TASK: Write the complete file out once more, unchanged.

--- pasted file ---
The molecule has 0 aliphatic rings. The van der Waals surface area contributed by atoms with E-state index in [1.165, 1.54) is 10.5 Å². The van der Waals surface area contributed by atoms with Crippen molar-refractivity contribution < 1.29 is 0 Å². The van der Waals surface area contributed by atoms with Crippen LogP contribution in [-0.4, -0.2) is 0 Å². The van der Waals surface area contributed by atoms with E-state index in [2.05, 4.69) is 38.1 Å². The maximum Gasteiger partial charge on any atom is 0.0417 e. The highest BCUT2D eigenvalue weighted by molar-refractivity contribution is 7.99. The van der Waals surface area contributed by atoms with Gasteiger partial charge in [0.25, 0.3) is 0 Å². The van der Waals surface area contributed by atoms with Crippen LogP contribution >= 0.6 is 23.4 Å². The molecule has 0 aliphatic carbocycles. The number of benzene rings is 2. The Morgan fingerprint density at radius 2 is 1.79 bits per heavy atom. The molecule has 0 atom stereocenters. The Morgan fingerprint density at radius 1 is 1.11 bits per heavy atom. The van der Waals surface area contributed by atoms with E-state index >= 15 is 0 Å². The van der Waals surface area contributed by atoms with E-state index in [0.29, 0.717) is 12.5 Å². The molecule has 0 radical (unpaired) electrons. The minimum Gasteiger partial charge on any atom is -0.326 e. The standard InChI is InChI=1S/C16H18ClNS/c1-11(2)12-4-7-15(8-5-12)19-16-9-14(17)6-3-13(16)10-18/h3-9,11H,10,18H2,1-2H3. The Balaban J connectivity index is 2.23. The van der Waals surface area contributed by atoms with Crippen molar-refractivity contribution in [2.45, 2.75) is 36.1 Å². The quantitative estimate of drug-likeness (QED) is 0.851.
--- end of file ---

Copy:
The molecule has 0 aliphatic rings. The van der Waals surface area contributed by atoms with E-state index in [1.165, 1.54) is 10.5 Å². The van der Waals surface area contributed by atoms with Crippen molar-refractivity contribution < 1.29 is 0 Å². The van der Waals surface area contributed by atoms with Crippen LogP contribution in [-0.4, -0.2) is 0 Å². The van der Waals surface area contributed by atoms with E-state index in [2.05, 4.69) is 38.1 Å². The maximum Gasteiger partial charge on any atom is 0.0417 e. The highest BCUT2D eigenvalue weighted by molar-refractivity contribution is 7.99. The van der Waals surface area contributed by atoms with Gasteiger partial charge in [0.25, 0.3) is 0 Å². The van der Waals surface area contributed by atoms with Crippen LogP contribution >= 0.6 is 23.4 Å². The molecule has 0 aliphatic carbocycles. The number of benzene rings is 2. The Morgan fingerprint density at radius 2 is 1.79 bits per heavy atom. The molecule has 0 atom stereocenters. The Morgan fingerprint density at radius 1 is 1.11 bits per heavy atom. The van der Waals surface area contributed by atoms with E-state index >= 15 is 0 Å². The van der Waals surface area contributed by atoms with E-state index in [0.29, 0.717) is 12.5 Å². The molecule has 0 radical (unpaired) electrons. The minimum Gasteiger partial charge on any atom is -0.326 e. The standard InChI is InChI=1S/C16H18ClNS/c1-11(2)12-4-7-15(8-5-12)19-16-9-14(17)6-3-13(16)10-18/h3-9,11H,10,18H2,1-2H3. The Balaban J connectivity index is 2.23. The van der Waals surface area contributed by atoms with Crippen molar-refractivity contribution in [2.45, 2.75) is 36.1 Å². The quantitative estimate of drug-likeness (QED) is 0.851.